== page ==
BSP backs lifting of bank secrecy for tax purposes
The lobby for Congress to lift bank secrecy for tax purposes received an additional boost from the Bangko Sentral ng Pilipinas (BSP), which has joined the Department of Finance (DOF) in pushing for the measure.
In a statement on Wednesday, the DOF quoted Finance Secretary Carlos Dominguez III as saying that the BSP “wants to get involved in efforts to convince Congress that lifting the bank secrecy law is a crucial and indispensable part in the grant of amnesty to erring taxpayers.”
The DOF said the BSP’s position was made known by Governor Benjamin Diokno to Dominguez.
Dominguez directed Finance Undersecretary Gil Beltran to make sure that Congress would know the joint DOF-BSP position pushing for general tax amnesty only with the lifting of bank secrecy—“they have to be together.”
In February, President Duterte signed into law a part of tax reform package 1B under Republic Act No. 11213, or the Tax Amnesty Act of 2019, which paved the way for the ongoing estate tax and delinquencies amnesties.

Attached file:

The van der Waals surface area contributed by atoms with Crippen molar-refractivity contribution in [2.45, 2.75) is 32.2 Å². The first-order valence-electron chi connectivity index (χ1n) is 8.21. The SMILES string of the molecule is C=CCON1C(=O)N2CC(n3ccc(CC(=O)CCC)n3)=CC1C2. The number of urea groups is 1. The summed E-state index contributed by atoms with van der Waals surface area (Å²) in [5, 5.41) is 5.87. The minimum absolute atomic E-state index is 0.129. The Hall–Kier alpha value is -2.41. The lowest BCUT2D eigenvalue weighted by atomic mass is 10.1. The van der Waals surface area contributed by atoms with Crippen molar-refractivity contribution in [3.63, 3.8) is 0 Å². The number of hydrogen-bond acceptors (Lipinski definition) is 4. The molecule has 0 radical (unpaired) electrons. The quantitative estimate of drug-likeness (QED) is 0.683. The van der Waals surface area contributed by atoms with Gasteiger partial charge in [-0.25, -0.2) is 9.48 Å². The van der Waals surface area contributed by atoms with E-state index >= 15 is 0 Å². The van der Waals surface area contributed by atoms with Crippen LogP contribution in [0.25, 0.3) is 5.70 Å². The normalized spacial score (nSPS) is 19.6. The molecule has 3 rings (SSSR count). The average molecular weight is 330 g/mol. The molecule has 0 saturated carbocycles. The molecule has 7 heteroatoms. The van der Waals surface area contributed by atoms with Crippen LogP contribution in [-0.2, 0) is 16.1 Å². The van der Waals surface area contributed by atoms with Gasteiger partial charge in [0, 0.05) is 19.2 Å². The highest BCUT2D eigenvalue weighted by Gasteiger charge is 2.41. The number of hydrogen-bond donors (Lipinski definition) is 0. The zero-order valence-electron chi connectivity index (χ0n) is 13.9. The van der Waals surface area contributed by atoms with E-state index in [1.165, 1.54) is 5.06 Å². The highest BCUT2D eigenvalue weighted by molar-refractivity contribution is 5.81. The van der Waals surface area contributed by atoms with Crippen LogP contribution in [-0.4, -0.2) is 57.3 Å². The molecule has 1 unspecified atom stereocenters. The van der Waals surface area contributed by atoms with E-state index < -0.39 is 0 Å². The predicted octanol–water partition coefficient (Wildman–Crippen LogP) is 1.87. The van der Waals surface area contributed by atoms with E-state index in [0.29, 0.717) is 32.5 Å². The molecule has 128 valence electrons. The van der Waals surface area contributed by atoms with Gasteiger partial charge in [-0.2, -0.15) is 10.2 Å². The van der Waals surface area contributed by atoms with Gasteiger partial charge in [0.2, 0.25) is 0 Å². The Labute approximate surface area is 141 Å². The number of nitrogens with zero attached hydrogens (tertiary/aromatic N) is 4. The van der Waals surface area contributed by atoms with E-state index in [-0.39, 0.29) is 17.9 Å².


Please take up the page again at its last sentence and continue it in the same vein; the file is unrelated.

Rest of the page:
The DOF had estimated additional revenues from the one-year amnesty on delinquencies to reach P21.26 billion.
Estate tax amnesty, meanwhile, was expected to generate P6.28 billion during its two-year implementation.
However, Mr. Duterte vetoed the general tax amnesty pending the lifting of bank secrecy for tax purposes as without safeguard, such “would only lead to revenue losses for the government and encourage tax evasion,” the DOF said.
“The President was constrained to veto the portion of the law covering the general amnesty because of the lack of provisions breaking the walls of bank secrecy, setting the framework for complying with international standards on exchange of information, and other safeguards against those who abuse by declaring untruthful assets or net worth,” Dominguez said.
“Had the President not vetoed the general tax amnesty provision, the law would raise only P6.8 billion in additional revenues in 2019, lower than the estimated P13.6 billion if lifting bank secrecy and allowing the automatic exchange of information were already in place,” Dominguez added.
“Indirect revenue losses resulting from enforcement activities would be around P53 billion if the general tax amnesty had pushed through without the safeguards. Lifting bank secrecy and allowing the automatic exchange of information, however, would have generated up to P76.6 billion in direct and indirect revenues in the next five years,” according to Dominguez.
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